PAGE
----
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This article is part of the Research Topic

Vibration Mitigation Materials and Structures

Original Research ARTICLE

Front. Mater., 17 May 2019 | https://doi.org/10.3389/fmats.2019.00112

Dynamic Mechanical Property Experiment of Viscous Material for Viscous Damping Wall

Feifei Sun1, Jiaqi Yang2* and Tanye Wu2
  • 1State Key Laboratory of Disaster Reduction in Civil Engineering, Tongji University, Shanghai, China
  • 2Department of Structure Engineering, College of Civil Engineering, Tongji University, Shanghai, China

Viscous damping wall (VDW) is an effective velocity-dependent damper, which can dissipate earthquake energy by shear strain of viscous material. The damping force equation of VDW can only be obtained from regression of VDW dynamic test results, as velocity exponent of power-law material can not be obtained from rheometers. In this study, a Dynamic Sandwich-Type Shear test was designed matching the design working conditions of VDW. A series of experiments with different frequencies and strain amplitudes were conducted. Simple data procession methods were proposed to calculate velocity exponent and storage/loss modulus of polymer from experimental data. Comparison with methods adapted from those for VDW formula validated that radial linear regression method was proper to separate stress components and pivotal point method was accurate to evaluate velocity exponent. The velocity exponents obtained varied from 0.8 to 1, with various loading frequency and strain amplitude. Finally, the differences between the results of storage/loss modulus in DSTS test and ARES test were compared. Due to the extrusion effect caused by engineering working condition, the storage and loss modulus obtained by DSTS test was larger than the modulus obtained by ARES test.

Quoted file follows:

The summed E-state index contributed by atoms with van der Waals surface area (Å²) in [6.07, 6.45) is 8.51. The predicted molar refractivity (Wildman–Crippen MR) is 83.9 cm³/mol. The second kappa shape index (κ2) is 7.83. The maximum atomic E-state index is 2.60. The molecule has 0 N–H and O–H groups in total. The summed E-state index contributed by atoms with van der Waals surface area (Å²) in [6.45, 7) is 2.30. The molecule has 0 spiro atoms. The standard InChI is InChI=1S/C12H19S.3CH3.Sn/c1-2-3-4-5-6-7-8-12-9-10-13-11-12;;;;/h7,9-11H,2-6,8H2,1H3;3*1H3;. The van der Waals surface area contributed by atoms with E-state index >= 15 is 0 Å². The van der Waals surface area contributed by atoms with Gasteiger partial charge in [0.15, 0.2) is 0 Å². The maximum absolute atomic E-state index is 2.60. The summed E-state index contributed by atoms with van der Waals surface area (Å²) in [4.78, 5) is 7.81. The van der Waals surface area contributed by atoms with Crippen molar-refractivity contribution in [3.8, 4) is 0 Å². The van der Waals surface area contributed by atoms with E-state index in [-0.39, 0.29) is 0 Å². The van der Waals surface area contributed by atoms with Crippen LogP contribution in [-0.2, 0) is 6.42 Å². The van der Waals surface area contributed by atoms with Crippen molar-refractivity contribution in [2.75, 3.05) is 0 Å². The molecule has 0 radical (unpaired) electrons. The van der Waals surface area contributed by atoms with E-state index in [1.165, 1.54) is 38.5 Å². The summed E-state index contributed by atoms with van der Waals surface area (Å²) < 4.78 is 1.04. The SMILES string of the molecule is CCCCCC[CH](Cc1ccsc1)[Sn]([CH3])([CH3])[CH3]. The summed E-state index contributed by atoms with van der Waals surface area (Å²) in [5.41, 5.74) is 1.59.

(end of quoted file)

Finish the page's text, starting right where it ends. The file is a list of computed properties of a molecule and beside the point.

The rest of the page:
Introduction

One of the most challenging tasks for civil engineers in recent decades has been solving overwhelming earthquake problems, which may cause heavy casualties. Besides vibration isolation design (Xu et al., 2019), researchers have been focusing on seismic mitigation technologies using viscous damping components (Xu et al., 2003, 2004, 2016; Xu, 2007). Viscous damping wall (VDW) is a new type of wall-shaped energy absorber, which can be hidden in building walls and provides large energy absorbing capacity. The performance of VDW is largely dependent on its viscous material. However, the investigations on mechanical properties of such viscous materials are insufficient, causing a major obstacle for in-depth research on VDW.